Narong Sangnak / EPA, file
Russia is furious over a 25-year prison sentence imposed on arms dealer Viktor Bout -- seen inside a cell at the criminal court in Bangkok, Thailand -- by a court in the U.S.
Moscow on Friday slammed the 25-year prison sentenced imposed on Russian arms dealer Viktor Bout by a U.S. court, saying repatriating the man known as the “Merchant of Death” would be “one of our top priorities in Russian-American relations.”
Bout was caught in an undercover sting in Bangkok in 2008 by U.S. agents posing as Colombian guerrillas seeking weapons and later extradited to New York.
He was convicted on two counts of conspiracy to kill U.S. nationals and officers of the United States and one count each of conspiracy to sell anti-aircraft missiles and providing material support to a terrorist organization.
The judge said Thursday that sentencing guidelines called for a life sentence, which prosecutors requested, but said the fact that Bout's conduct was a result of a government sting operation was a mitigating factor despite his long history of arms dealing.
Russia 'not seeking revenge'
Russian Foreign Minister Sergei Lavrov said Friday that he would discuss the sentence with Secretary of State Hillary Clinton, according to Russia’s RIA Novosti news service.
“In this situation we are not seeking revenge, but want to help Viktor Bout. We are not proceeding by a desire to take revenge at any price, but by the desire to enforce the rights of our compatriot. We will actively support the appeal that Bout’s lawyers are going to file and will strive for his repatriation,” he added.
In a statement Russia’s foreign ministry said it would “take whatever action necessary to repatriate Viktor Bout back to his Motherland by any means within international law,” RIA Novosti reported.
“This issue will, without doubt, be one of our top priorities in Russian-American relations," it added.
March 6, 2008: A man the U.S. says is one of the world's biggest arms dealer was arrested in Thailand. MSNBC's Contessa Brewer talks with "Merchant of Death" author Steve Braun.
"In spite of the unreliability of the evidence, the illegal character of his arrest involving the participation of U.S. special service agents in Thailand and the subsequent extradition, American legal officials, having carried out a political order, ignored the arguments of lawyers and numerous appeals from all levels in defense of this Russian citizen," ministry statement said.
"Long before the sentence was given to Bout, the authorities declared him the 'Merchant of Death' and almost an international terrorist, but this accusation was based exclusively on his imputed 'criminal intent,’” it said.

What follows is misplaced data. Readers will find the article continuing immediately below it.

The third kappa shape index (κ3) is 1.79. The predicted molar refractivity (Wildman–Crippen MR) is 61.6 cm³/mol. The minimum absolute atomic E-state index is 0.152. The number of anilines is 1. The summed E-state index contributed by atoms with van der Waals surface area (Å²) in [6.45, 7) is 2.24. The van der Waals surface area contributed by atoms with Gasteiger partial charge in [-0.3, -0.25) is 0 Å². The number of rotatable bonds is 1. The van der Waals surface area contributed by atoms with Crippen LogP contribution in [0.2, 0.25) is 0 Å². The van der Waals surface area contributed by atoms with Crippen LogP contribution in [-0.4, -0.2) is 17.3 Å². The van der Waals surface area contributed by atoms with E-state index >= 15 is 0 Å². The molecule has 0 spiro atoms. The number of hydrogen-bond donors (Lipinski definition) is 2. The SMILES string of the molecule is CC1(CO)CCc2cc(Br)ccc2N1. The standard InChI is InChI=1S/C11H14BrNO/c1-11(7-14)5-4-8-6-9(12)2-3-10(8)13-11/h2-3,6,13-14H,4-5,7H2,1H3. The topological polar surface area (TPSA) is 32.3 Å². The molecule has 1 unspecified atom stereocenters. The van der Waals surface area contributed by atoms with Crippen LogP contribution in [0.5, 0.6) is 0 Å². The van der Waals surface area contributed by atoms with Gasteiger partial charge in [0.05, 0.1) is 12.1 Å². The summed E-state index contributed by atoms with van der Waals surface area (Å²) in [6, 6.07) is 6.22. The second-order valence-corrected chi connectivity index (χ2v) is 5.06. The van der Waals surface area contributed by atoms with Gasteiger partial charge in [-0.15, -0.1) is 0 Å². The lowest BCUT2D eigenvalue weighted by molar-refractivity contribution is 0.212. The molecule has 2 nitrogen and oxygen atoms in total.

The statement, as quoted by RIA Novosti, alleged that an attempt was made to force Bout to admit he was guilty “by creating unbearable conditions for detention, by both physical and psychological means. The absolutely unacceptable campaign by the American media was aimed at influencing the jury and the judicial process in the 'right direction.'"
Reputed $6 billion fortune
In court for the sentencing hearing Thursday, Bout blurted out “It’s a lie!” as the federal prosecutor argued unsuccessfully for a life sentence.
U.S. District Judge Shira Scheindlin said 25 years was sufficient and appropriate because there was no evidence the 45-year-old Bout would have been charged with seeking to harm Americans if not approached by informants posing as Colombian rebels. The judge also ordered a $15 million forfeiture.
"But for the approach made through this determined sting operation, there is no reason to believe Bout would ever have committed the charged crimes," she said.
For nearly two decades, Bout built a worldwide air cargo operation, amassing a fleet of more than 60 transport planes, hundreds of companies and a fortune reportedly in excess of $6 billion — exploits that were the main inspiration for the Nicholas Cage film "Lord of War."
His aircraft flew from Afghanistan to Angola, carrying everything from raw minerals to gladiolas, drilling equipment to frozen fish.
But, according to authorities, the network's specialty was black market arms — assault rifles, ammunition, anti-aircraft missiles, helicopter gunships and a full range of sophisticated weapons systems, almost always sourced from Russian stocks or from Eastern European factories.
In the months before the Sept. 11, 2001, attacks, U.S., British and United Nations authorities heard growing reports that Bout's planes and maintenance operations, then headquartered in the United Arab Emirates, were aiding the Taliban while it sheltered al-Qaida militants in Afghanistan.
Bout later denied that he worked with the Taliban or al-Qaida — and denied ever participating in black market arms deals.
Reuters and The Associated Press contributed to this report.
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